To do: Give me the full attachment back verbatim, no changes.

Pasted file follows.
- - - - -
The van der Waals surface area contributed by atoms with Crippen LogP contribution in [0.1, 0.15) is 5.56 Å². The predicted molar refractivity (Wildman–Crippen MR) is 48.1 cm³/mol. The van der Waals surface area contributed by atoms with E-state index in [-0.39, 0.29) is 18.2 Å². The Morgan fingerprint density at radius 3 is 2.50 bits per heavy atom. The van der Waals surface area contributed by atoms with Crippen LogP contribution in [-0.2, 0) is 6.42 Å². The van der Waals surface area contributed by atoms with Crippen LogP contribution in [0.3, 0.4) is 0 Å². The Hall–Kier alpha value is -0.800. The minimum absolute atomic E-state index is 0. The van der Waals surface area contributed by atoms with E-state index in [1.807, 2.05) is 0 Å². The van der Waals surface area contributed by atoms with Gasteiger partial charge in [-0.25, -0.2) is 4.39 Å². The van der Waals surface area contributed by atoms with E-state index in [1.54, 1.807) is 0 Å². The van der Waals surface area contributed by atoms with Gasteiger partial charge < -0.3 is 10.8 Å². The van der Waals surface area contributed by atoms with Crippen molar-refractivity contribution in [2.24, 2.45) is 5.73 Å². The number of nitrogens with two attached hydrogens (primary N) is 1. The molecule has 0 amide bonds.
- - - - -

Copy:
The van der Waals surface area contributed by atoms with Crippen LogP contribution in [0.1, 0.15) is 5.56 Å². The predicted molar refractivity (Wildman–Crippen MR) is 48.1 cm³/mol. The van der Waals surface area contributed by atoms with E-state index in [-0.39, 0.29) is 18.2 Å². The Morgan fingerprint density at radius 3 is 2.50 bits per heavy atom. The van der Waals surface area contributed by atoms with Crippen LogP contribution in [-0.2, 0) is 6.42 Å². The van der Waals surface area contributed by atoms with Crippen LogP contribution in [0.3, 0.4) is 0 Å². The Hall–Kier alpha value is -0.800. The minimum absolute atomic E-state index is 0. The van der Waals surface area contributed by atoms with E-state index in [1.807, 2.05) is 0 Å². The van der Waals surface area contributed by atoms with Gasteiger partial charge in [-0.25, -0.2) is 4.39 Å². The van der Waals surface area contributed by atoms with E-state index in [1.54, 1.807) is 0 Å². The van der Waals surface area contributed by atoms with Gasteiger partial charge < -0.3 is 10.8 Å². The van der Waals surface area contributed by atoms with Crippen molar-refractivity contribution in [2.24, 2.45) is 5.73 Å². The number of nitrogens with two attached hydrogens (primary N) is 1. The molecule has 0 amide bonds.